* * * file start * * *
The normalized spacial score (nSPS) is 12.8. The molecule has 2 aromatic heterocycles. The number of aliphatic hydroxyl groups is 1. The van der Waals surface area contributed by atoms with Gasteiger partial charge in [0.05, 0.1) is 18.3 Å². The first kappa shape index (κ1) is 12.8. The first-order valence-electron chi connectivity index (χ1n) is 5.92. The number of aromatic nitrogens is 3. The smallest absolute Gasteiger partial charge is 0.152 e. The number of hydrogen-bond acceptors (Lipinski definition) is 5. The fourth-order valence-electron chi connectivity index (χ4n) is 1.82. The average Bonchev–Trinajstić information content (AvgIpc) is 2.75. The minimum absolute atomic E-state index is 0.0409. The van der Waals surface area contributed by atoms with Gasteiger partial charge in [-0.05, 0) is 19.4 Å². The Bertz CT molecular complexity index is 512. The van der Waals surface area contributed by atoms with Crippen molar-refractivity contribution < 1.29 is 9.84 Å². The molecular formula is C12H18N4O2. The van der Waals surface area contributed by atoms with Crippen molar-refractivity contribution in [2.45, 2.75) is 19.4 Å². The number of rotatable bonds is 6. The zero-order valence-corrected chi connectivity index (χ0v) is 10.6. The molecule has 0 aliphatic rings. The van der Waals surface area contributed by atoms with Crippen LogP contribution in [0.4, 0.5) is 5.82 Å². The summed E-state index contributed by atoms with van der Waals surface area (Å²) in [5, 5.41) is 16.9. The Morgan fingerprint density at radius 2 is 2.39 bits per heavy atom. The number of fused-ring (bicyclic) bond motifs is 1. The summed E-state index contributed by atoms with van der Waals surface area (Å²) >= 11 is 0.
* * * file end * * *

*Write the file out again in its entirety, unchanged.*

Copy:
The normalized spacial score (nSPS) is 12.8. The molecule has 2 aromatic heterocycles. The number of aliphatic hydroxyl groups is 1. The van der Waals surface area contributed by atoms with Gasteiger partial charge in [0.05, 0.1) is 18.3 Å². The first kappa shape index (κ1) is 12.8. The first-order valence-electron chi connectivity index (χ1n) is 5.92. The number of aromatic nitrogens is 3. The smallest absolute Gasteiger partial charge is 0.152 e. The number of hydrogen-bond acceptors (Lipinski definition) is 5. The fourth-order valence-electron chi connectivity index (χ4n) is 1.82. The average Bonchev–Trinajstić information content (AvgIpc) is 2.75. The minimum absolute atomic E-state index is 0.0409. The van der Waals surface area contributed by atoms with Gasteiger partial charge in [-0.05, 0) is 19.4 Å². The Bertz CT molecular complexity index is 512. The van der Waals surface area contributed by atoms with Crippen molar-refractivity contribution < 1.29 is 9.84 Å². The molecular formula is C12H18N4O2. The van der Waals surface area contributed by atoms with Crippen molar-refractivity contribution in [2.45, 2.75) is 19.4 Å². The number of rotatable bonds is 6. The zero-order valence-corrected chi connectivity index (χ0v) is 10.6. The molecule has 0 aliphatic rings. The van der Waals surface area contributed by atoms with Crippen LogP contribution in [0.4, 0.5) is 5.82 Å². The summed E-state index contributed by atoms with van der Waals surface area (Å²) in [5, 5.41) is 16.9. The Morgan fingerprint density at radius 2 is 2.39 bits per heavy atom. The number of fused-ring (bicyclic) bond motifs is 1. The summed E-state index contributed by atoms with van der Waals surface area (Å²) >= 11 is 0.